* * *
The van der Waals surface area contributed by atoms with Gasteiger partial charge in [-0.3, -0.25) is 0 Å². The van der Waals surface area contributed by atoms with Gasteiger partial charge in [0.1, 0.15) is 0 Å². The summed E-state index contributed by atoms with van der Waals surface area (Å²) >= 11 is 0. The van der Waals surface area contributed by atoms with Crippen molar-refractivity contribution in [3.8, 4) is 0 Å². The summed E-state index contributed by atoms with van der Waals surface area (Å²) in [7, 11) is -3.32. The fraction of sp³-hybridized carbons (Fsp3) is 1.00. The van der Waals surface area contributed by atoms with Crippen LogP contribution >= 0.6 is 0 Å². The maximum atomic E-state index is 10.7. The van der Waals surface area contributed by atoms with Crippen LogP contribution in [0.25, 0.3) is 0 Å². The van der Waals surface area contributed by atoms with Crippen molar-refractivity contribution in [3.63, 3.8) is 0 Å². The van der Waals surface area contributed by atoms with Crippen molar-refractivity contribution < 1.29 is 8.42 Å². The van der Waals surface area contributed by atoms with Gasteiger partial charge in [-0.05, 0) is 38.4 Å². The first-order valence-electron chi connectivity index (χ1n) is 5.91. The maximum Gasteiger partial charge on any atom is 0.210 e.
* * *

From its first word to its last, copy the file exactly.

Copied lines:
The van der Waals surface area contributed by atoms with Gasteiger partial charge in [-0.3, -0.25) is 0 Å². The van der Waals surface area contributed by atoms with Gasteiger partial charge in [0.1, 0.15) is 0 Å². The summed E-state index contributed by atoms with van der Waals surface area (Å²) >= 11 is 0. The van der Waals surface area contributed by atoms with Crippen molar-refractivity contribution in [3.8, 4) is 0 Å². The summed E-state index contributed by atoms with van der Waals surface area (Å²) in [7, 11) is -3.32. The fraction of sp³-hybridized carbons (Fsp3) is 1.00. The van der Waals surface area contributed by atoms with Crippen LogP contribution >= 0.6 is 0 Å². The maximum atomic E-state index is 10.7. The van der Waals surface area contributed by atoms with Crippen LogP contribution in [0.25, 0.3) is 0 Å². The van der Waals surface area contributed by atoms with Crippen molar-refractivity contribution in [3.63, 3.8) is 0 Å². The van der Waals surface area contributed by atoms with Crippen molar-refractivity contribution < 1.29 is 8.42 Å². The van der Waals surface area contributed by atoms with Gasteiger partial charge in [-0.05, 0) is 38.4 Å². The first-order valence-electron chi connectivity index (χ1n) is 5.91. The maximum Gasteiger partial charge on any atom is 0.210 e.